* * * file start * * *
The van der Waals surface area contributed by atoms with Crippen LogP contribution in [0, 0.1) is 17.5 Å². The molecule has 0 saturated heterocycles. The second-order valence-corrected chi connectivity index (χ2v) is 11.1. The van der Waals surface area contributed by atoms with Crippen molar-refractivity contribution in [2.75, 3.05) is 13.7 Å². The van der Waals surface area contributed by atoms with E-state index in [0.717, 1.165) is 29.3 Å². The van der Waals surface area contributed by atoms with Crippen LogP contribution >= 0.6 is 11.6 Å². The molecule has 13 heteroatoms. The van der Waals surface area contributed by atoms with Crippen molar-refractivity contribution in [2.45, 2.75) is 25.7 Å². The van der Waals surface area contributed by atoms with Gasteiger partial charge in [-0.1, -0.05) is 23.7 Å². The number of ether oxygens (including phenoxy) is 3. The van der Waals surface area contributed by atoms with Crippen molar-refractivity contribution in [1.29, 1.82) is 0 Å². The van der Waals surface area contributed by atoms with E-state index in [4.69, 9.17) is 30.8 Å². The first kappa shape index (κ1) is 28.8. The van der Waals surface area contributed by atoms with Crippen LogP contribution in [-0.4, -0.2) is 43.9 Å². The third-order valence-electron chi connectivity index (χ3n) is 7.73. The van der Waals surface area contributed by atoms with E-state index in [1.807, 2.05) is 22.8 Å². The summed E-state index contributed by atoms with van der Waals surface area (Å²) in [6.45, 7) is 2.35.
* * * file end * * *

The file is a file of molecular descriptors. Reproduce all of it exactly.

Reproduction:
The van der Waals surface area contributed by atoms with Crippen LogP contribution in [0, 0.1) is 17.5 Å². The molecule has 0 saturated heterocycles. The second-order valence-corrected chi connectivity index (χ2v) is 11.1. The van der Waals surface area contributed by atoms with Crippen molar-refractivity contribution in [2.75, 3.05) is 13.7 Å². The van der Waals surface area contributed by atoms with E-state index in [0.717, 1.165) is 29.3 Å². The van der Waals surface area contributed by atoms with Crippen LogP contribution >= 0.6 is 11.6 Å². The molecule has 13 heteroatoms. The van der Waals surface area contributed by atoms with Crippen molar-refractivity contribution in [2.45, 2.75) is 25.7 Å². The van der Waals surface area contributed by atoms with Gasteiger partial charge in [-0.1, -0.05) is 23.7 Å². The number of ether oxygens (including phenoxy) is 3. The van der Waals surface area contributed by atoms with Crippen molar-refractivity contribution in [1.29, 1.82) is 0 Å². The van der Waals surface area contributed by atoms with E-state index in [4.69, 9.17) is 30.8 Å². The first kappa shape index (κ1) is 28.8. The van der Waals surface area contributed by atoms with Crippen LogP contribution in [-0.4, -0.2) is 43.9 Å². The third-order valence-electron chi connectivity index (χ3n) is 7.73. The van der Waals surface area contributed by atoms with E-state index in [1.807, 2.05) is 22.8 Å². The summed E-state index contributed by atoms with van der Waals surface area (Å²) in [6.45, 7) is 2.35.